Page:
Any public-university trustees considering merger of their tax-supported teaching hospital with a Catholic hospital should ponder these wise words from Americans United for Separation of Church and State: "Public health policy should serve the public interest, not conform to the dictates of sectarian lobbies. The U.S. Constitution mandates the separation of church and state. It is wrong to let any religious group impose its doctrines on others through government action. Millions of Americans rely on safe, affordable birth control. The overwhelming majority of American women use contraceptives at some point in their lives. Many women use birth control pills for medicinal purposes. No one should be denied access to medication because of another person's religious beliefs."
And these from an emeritus professor of medicine at the University of Louisville, after the UL hospital was merged with a Catholic hospital, over loud objections: "While the concept of a 'hospital within a hospital' may provide the necessary doctrinal camouflage to allow the enterprise to slip under the radar or be winked at by critical bishops, it is a medical absurdity and intellectually dishonest to pretend that the sexual and reproductive organs of men and women can be detached from the rest of their bodies for the comprehensive practice of modern medicine on any floor of a hospital.
"The statement that the medical professionals in the hospital are being asked to respect the Ethical and Religious Directives of the Catholic Church, and the statement that policies on reproductive and end-of-life care will remain the same at University Hospital are mutually incompatible! Either that, or the Roman Catholic Church has taken a bold step out of people's bedrooms and into the 21st century; that it will now give us control over our own deathbeds, including allowing the withdrawal of artificial hydration and nutrition if so directed by a living will, medical surrogate, or humane medical practice. A [merged-system] Vice President for Mission would no longer be needed to make sure that religious doctrine is enforced."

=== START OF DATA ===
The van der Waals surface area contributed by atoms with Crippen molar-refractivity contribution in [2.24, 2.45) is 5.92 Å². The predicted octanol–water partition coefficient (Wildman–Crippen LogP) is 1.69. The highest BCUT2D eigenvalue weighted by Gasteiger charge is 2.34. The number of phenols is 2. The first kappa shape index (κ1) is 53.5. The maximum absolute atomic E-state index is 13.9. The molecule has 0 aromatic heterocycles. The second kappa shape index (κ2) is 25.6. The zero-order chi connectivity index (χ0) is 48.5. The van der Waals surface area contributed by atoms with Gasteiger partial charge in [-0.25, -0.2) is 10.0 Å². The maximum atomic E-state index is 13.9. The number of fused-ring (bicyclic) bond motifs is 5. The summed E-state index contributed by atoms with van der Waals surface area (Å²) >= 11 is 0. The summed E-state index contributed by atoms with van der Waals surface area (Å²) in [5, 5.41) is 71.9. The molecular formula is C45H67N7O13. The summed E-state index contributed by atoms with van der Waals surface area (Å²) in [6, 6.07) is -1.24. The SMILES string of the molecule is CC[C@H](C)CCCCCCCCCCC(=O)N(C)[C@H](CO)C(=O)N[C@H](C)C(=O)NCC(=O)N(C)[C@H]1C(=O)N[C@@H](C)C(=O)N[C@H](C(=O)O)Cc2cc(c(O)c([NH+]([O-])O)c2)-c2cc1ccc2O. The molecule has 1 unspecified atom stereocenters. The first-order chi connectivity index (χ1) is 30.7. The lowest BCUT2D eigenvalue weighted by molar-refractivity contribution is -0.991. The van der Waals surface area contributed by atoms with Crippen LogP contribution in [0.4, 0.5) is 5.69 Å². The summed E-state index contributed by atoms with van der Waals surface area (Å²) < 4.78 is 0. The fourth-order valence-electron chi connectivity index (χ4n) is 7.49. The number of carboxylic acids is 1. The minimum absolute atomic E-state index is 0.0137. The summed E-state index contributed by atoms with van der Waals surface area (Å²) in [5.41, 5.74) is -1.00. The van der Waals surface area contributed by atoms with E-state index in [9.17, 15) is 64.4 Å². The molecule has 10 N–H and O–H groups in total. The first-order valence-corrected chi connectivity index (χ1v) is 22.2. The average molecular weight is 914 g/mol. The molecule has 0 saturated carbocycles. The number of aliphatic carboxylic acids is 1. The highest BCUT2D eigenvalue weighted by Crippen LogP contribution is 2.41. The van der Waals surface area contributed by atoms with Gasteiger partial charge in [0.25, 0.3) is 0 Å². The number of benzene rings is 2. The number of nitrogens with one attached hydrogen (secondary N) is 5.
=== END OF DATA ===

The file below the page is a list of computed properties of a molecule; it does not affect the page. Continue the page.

"Attorney-general hopeful promises to stand up to U.S." Why do they hate America? What is it particularly that sets them off? Truth? Justice? What's wrong with the American Way? You'd think people would at least stay out of the American political process if they despise the country so. But no, yet another anti-American politician announced his candidacy last week, this one seeking the Republican nomination for attorney general of Arkansas. Maybe he believes that as attorney general, he could file a writ or such and block the enforcement of American law. He can't. It's been tried before, in 1861 and 1957, and proud, freedom-loving Americans wouldn't allow it. Every time we read about one of these America-hating yahoos we wonder why they don't go someplace where America-haters rule — Iran, North Korea, South Carolina — and run for office there. Maybe it's because most of those places don't have elections, at least not honest ones. In any case, we patriots would like to see them leave before they do more harm here. The Boston bombers stood up to the U.S.